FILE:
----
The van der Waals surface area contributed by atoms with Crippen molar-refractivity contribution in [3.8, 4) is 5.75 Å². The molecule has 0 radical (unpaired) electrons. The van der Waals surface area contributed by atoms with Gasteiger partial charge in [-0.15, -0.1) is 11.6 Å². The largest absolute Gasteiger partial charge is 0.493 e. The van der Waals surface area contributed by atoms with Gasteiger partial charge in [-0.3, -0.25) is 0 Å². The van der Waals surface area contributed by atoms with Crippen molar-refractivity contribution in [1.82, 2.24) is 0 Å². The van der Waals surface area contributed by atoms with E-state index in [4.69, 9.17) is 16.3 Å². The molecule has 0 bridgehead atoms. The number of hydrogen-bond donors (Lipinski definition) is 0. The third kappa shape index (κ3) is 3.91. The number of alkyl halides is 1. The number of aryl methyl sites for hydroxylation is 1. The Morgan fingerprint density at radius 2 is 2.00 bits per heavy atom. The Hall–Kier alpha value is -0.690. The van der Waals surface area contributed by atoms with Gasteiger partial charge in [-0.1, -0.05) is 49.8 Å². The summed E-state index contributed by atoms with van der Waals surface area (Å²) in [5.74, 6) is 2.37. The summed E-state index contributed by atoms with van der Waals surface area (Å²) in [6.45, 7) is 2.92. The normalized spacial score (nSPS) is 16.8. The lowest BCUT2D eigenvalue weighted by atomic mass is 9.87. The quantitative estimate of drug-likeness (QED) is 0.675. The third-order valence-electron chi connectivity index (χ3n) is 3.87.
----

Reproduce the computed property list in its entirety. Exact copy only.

The van der Waals surface area contributed by atoms with Crippen molar-refractivity contribution in [3.8, 4) is 5.75 Å². The molecule has 0 radical (unpaired) electrons. The van der Waals surface area contributed by atoms with Gasteiger partial charge in [-0.15, -0.1) is 11.6 Å². The largest absolute Gasteiger partial charge is 0.493 e. The van der Waals surface area contributed by atoms with Gasteiger partial charge in [-0.3, -0.25) is 0 Å². The van der Waals surface area contributed by atoms with Crippen molar-refractivity contribution in [1.82, 2.24) is 0 Å². The van der Waals surface area contributed by atoms with E-state index in [4.69, 9.17) is 16.3 Å². The molecule has 0 bridgehead atoms. The number of hydrogen-bond donors (Lipinski definition) is 0. The third kappa shape index (κ3) is 3.91. The number of alkyl halides is 1. The number of aryl methyl sites for hydroxylation is 1. The Morgan fingerprint density at radius 2 is 2.00 bits per heavy atom. The Hall–Kier alpha value is -0.690. The van der Waals surface area contributed by atoms with Gasteiger partial charge in [-0.1, -0.05) is 49.8 Å². The summed E-state index contributed by atoms with van der Waals surface area (Å²) in [5.74, 6) is 2.37. The summed E-state index contributed by atoms with van der Waals surface area (Å²) in [6.45, 7) is 2.92. The normalized spacial score (nSPS) is 16.8. The lowest BCUT2D eigenvalue weighted by atomic mass is 9.87. The quantitative estimate of drug-likeness (QED) is 0.675. The third-order valence-electron chi connectivity index (χ3n) is 3.87.